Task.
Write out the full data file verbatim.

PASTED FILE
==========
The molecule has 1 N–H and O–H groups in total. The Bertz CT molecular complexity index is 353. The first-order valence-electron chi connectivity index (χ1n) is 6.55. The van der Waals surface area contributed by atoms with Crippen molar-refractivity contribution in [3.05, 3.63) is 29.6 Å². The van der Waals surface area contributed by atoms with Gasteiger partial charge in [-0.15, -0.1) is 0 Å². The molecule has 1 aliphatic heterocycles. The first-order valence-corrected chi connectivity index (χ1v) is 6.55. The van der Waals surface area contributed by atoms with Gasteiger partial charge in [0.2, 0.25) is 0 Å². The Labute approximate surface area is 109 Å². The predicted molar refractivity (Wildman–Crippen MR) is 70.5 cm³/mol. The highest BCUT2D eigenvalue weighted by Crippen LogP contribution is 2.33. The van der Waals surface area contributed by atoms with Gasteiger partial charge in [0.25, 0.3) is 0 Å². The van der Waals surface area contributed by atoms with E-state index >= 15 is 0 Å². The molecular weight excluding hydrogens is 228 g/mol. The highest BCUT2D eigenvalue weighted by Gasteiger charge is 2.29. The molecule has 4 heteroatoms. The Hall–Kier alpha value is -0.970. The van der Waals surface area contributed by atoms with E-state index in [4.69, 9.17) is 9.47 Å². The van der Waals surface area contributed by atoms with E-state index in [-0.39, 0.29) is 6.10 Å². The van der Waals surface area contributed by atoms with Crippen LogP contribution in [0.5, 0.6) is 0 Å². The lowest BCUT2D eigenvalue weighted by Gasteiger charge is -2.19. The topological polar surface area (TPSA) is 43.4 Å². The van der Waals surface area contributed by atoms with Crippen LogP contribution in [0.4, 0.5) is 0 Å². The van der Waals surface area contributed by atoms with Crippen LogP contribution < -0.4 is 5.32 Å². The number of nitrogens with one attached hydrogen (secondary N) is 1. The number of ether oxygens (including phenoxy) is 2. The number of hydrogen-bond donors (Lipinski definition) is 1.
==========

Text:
The molecule has 1 N–H and O–H groups in total. The Bertz CT molecular complexity index is 353. The first-order valence-electron chi connectivity index (χ1n) is 6.55. The van der Waals surface area contributed by atoms with Crippen molar-refractivity contribution in [3.05, 3.63) is 29.6 Å². The van der Waals surface area contributed by atoms with Gasteiger partial charge in [-0.15, -0.1) is 0 Å². The molecule has 1 aliphatic heterocycles. The first-order valence-corrected chi connectivity index (χ1v) is 6.55. The van der Waals surface area contributed by atoms with Gasteiger partial charge in [0.2, 0.25) is 0 Å². The Labute approximate surface area is 109 Å². The predicted molar refractivity (Wildman–Crippen MR) is 70.5 cm³/mol. The highest BCUT2D eigenvalue weighted by Crippen LogP contribution is 2.33. The van der Waals surface area contributed by atoms with Gasteiger partial charge in [0.25, 0.3) is 0 Å². The van der Waals surface area contributed by atoms with E-state index >= 15 is 0 Å². The molecular weight excluding hydrogens is 228 g/mol. The highest BCUT2D eigenvalue weighted by Gasteiger charge is 2.29. The molecule has 4 heteroatoms. The Hall–Kier alpha value is -0.970. The van der Waals surface area contributed by atoms with E-state index in [4.69, 9.17) is 9.47 Å². The van der Waals surface area contributed by atoms with E-state index in [-0.39, 0.29) is 6.10 Å². The van der Waals surface area contributed by atoms with Crippen LogP contribution in [0.5, 0.6) is 0 Å². The lowest BCUT2D eigenvalue weighted by Gasteiger charge is -2.19. The topological polar surface area (TPSA) is 43.4 Å². The van der Waals surface area contributed by atoms with Crippen LogP contribution in [0.4, 0.5) is 0 Å². The van der Waals surface area contributed by atoms with Crippen LogP contribution < -0.4 is 5.32 Å². The number of nitrogens with one attached hydrogen (secondary N) is 1. The number of ether oxygens (including phenoxy) is 2. The number of hydrogen-bond donors (Lipinski definition) is 1.